There are thousands of “advisers” who would be willing to take your money and invest it for you. Brokers of all sorts are more than pleased when presented with a whale, fresh off the boat. (How’s that for a mixed metaphor?)
4. Make a plan.
After taxes, put together a plan. Whether the windfall arrives in one shot or whether you’re suddenly found yourself with an ongoing income stream, planning helps you take some emotion out of the situation. Life is emotion, psychology is the only thing that goes into actual human behavior, so eliminating emotions is impossible. But you can learn to recognize the effect of your emotions on your decision-making and adjust. Planning is a big part of that.
If you want a rule of thumb, use this. After paying for your taxes and other immediate obligations like debt, use these proportions for your windfall. Half of your windfall should be directed towards the future, and half should be used in the present (or within the next few years). This will allow you to enjoy the fruits of your success while still planning for the future.
This is just a guideline. If, for example, you don’t believe you have that much of a future and have no need for leaving a legacy, you can adjust the weighting in favor of short-term use. You might as well use what you can while you can.
So where does this leave investing? It’s not much different — some investments are made for the long-term, some are made for the shorter term. If you have an opportunity to invest in something exciting and potentially profitable that will pay off in the next few years, use some of the short-term portion of your windfall. If you’re investing to prepare for retirement more than a decade down the road, use your long-term portion.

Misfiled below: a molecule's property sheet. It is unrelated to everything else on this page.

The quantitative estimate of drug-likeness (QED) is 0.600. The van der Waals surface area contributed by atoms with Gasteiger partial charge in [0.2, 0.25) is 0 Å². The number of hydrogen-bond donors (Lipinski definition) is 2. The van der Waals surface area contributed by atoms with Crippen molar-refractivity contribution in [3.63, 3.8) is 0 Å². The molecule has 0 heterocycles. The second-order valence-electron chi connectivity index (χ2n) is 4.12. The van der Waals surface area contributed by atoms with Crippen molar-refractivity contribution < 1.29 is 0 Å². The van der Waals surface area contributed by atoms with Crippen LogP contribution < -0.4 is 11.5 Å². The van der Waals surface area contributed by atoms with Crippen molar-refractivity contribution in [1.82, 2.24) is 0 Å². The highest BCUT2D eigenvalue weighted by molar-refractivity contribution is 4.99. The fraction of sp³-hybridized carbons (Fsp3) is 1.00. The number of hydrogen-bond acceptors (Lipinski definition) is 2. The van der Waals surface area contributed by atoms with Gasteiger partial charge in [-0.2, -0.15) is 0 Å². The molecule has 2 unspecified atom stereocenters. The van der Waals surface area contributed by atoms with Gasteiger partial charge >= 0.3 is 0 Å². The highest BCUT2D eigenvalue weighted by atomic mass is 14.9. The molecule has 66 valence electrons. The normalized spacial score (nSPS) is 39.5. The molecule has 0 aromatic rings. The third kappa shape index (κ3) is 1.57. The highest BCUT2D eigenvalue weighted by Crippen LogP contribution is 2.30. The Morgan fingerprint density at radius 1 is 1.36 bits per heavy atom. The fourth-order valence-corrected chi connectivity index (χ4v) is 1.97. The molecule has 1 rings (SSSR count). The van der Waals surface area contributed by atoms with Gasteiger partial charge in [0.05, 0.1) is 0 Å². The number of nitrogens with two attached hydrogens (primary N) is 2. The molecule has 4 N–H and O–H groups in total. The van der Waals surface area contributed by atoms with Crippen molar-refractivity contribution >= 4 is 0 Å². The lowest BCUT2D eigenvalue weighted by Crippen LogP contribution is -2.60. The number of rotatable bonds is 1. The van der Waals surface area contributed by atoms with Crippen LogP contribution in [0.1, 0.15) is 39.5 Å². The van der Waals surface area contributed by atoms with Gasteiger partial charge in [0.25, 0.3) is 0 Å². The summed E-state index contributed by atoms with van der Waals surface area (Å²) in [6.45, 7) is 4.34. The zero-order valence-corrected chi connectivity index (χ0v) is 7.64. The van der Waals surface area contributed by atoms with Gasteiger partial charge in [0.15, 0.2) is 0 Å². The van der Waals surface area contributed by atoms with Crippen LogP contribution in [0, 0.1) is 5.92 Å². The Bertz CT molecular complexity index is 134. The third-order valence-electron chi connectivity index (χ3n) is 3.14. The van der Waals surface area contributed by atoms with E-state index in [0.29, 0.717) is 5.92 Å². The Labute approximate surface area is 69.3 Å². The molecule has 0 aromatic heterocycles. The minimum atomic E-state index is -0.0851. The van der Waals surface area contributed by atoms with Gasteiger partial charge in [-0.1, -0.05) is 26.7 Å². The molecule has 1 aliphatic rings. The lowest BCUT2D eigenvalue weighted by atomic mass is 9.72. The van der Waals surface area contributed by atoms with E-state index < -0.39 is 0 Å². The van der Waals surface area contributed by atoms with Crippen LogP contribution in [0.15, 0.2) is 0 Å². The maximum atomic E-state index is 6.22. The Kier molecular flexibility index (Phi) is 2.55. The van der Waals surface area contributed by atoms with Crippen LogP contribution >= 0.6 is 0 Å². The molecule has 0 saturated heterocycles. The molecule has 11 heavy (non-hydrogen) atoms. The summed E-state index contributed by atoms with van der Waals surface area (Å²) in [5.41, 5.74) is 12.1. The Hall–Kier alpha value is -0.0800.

5. Track your finances.
The same rule that people who are just beginning to organize their finances is the same rule that pays off with a windfall. It can be so easy for your financial success to leak when you’re dealing with more money than you’re used to. And the beauty of a windfall is that some of those leaks can be allowed. A credit card late fee of $35 means something different to someone with a negative net worth than it means to someone with a large bank account or an income of $500,000 a year.
But it’s still an unnecessary $35 to pay. One might not hurt. Twelve in a row might not even affect your day-to-day living. But when late fees set the stage for a philosophy where leaks are allowed, you can find yourself depleting your money supply unnecessarily, and without tracking your finances, you’ll have no idea it’s happening until it’s too late — when you can no longer afford your mortgage payments from savings and bankruptcy looms.
Have you ever received a windfall? What tips work for you? What advice do you have for holding onto your windfalls, unlike the Bluth family?